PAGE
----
"ELAINE Stritch gave me a wonderful birthday present; a beautiful photograph of a baby girl -- herself!" joked the great actor Nathan Lane at the memorial to his fellow actor in New York. He noted that she was "a force of nature."
Nathan and producer Harold Prince opened the two-hour tribute to Elaine, who died on July 17 in her hometown of Birmingham, Michigan. The memorial happened in the Hirschfeld Theatre on West 45th Street, in a deluge of cold rain, with masses of umbrellas clogging the streets.
Many others spoke tellingly, humorously of Elaine as "a national theater treasure, the likes of who we won't see again. She was a talented genius of acting and song and comedy." Bernadette Peters followed Nathan, singing one of Elaine's famous songs from an early triumph -- "Bongo, Bongo, Bongo, I don't want to leave the Congo -- oh no, no, no, no. Bingle, Bangle, Bungle, I'm so happy in the jungle, I refuse to go!"
I used to, in our friendship beginning in 1953, beg Elaine to sing this for me over and over again. But like her great song, "Zip" from "Pal Joey," Elaine just wanted to attack something new."
The memorial offered Stritch gems sung by the gifted likes of Betty Buckley, Christine Ebersole, Michael Feinstein and Laura Benanti.
There were films of Alec Baldwin, Elaine's co-star from "30 Rock," and from the much-praised actress Cherry Jones.
Elaine's lawyer, Joseph Rosenthal, came on to tell us what serving the star was really like and he said she had left half a million bucks to the Actors Fund and a big bequest to Juvenile Diabetes and to many friends and those who had served her. (This was good to hear as Elaine always behaved as if she were starving to death. She could appear stingy.) There was an acute tribute from one Julie Keyes, who found herself helped by Elaine when they both lived in Sag Harbor.
Holland Taylor, the star of both "Ann" and "Two and a Half Men," reminded us of Elaine in the prime of her life when she collected shopping bags from Bendel, Bergdorf's and other fashionable stores and wouldn't use anything else. (Miss Taylor is a really gifted writer, as well as an actress, and she nailed Elaine as we all remembered her.)
The program also offered actor Hunter Ryan Herdlicka from Elaine's last stage appearance in "A Little Night Music" and Lena Hall, Tony winner from "Hedwig and the Angry Inch," who sang "Broadway Baby."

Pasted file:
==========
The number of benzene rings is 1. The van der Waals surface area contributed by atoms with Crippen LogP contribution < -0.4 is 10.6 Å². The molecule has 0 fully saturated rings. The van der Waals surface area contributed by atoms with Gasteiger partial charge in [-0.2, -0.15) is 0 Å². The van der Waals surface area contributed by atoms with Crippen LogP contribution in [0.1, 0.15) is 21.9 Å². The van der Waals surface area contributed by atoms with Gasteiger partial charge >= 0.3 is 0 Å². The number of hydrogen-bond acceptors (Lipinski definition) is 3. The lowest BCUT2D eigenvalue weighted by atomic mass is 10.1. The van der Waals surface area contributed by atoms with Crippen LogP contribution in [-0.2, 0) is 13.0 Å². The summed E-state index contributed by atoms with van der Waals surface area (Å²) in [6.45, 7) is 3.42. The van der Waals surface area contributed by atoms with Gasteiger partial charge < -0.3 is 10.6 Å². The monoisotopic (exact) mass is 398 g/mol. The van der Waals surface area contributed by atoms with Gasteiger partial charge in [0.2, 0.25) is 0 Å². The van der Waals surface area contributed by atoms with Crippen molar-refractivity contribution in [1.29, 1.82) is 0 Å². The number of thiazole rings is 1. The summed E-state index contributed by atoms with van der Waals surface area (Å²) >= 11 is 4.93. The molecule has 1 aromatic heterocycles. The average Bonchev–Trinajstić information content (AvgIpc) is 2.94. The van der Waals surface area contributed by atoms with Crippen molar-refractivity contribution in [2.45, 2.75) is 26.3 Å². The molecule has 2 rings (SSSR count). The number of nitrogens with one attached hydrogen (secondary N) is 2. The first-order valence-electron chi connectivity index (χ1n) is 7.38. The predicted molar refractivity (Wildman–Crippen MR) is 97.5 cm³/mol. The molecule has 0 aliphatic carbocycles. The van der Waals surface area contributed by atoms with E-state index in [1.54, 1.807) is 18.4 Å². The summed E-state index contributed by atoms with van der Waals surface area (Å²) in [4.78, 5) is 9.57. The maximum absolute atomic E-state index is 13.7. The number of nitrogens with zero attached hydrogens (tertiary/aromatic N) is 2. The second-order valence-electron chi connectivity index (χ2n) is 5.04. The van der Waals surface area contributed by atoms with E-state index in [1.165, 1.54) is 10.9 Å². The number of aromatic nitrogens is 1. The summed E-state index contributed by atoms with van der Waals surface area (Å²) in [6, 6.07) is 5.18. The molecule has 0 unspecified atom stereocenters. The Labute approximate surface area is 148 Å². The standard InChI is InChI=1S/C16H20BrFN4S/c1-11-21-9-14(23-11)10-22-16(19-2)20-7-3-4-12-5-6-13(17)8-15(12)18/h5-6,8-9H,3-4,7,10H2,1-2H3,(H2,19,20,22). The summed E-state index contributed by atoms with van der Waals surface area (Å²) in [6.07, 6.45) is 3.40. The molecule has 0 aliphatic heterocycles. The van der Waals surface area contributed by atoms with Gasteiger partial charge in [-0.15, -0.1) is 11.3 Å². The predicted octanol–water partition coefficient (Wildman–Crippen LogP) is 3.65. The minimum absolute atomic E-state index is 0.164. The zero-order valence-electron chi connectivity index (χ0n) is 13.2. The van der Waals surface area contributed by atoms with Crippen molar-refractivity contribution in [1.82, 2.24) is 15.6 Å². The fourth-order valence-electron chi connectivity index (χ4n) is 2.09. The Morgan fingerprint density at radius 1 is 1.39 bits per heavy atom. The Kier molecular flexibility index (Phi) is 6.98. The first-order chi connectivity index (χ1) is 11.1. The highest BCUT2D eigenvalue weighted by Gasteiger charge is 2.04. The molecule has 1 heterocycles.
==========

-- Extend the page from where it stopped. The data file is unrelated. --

There were wonderful film offerings of Elaine singing "Everybody Rise" and other songs, Elaine barking orders, "doing over" and just being Elaine! I loved especially a stage fragment from "A Delicate Balance," where Elaine is drinking in the Edward Albee play, crawls on her knees with glass in hand and collapses adroitly without spilling a drop! I always thought she deserved the Tony for THAT acting role. We did see small sketches from her Tony-winning "Elaine Stritch: At Liberty."
Her nephew, Chris Bolton, told us about having her back in Michigan in her last days and it all ended with heartfelt feelings for Elaine's longtime accompanist Rob Bowman.
It was a privilege to be backstage with the famed director George C. Wolfe, Hal Prince, Nathan, and all the rest of the talent. Not to mention all the famous folks out front with the prized tickets.
Thanks to the Jujamcyn Theaters and HBO Documentary Films and sponsors Terry Hekker and Lyn and Norman Lear.
If you want to be a part of remembering Elaine Stritch, you could send a contribution to stritch(at)shpnyc.com for the Stella Adler Scholarship Fund.
THE wonderful Barbetta on West 46th Street's "Restaurant Row," is just about the only family-owned such spot in NYC. It is 108 years old!
Now Barbetta is taking the cream, 10 percent of its business, off the top every night and collecting it for Doctors Without Borders. This is a really good way to fight Ebola and I wish more businesses would do the same.
This is a great warm and friendly place to have Thanksgiving turkey and you'll be doing a good deed in the bargain.
(E-mail Liz Smith at MES3838@aol.com.)
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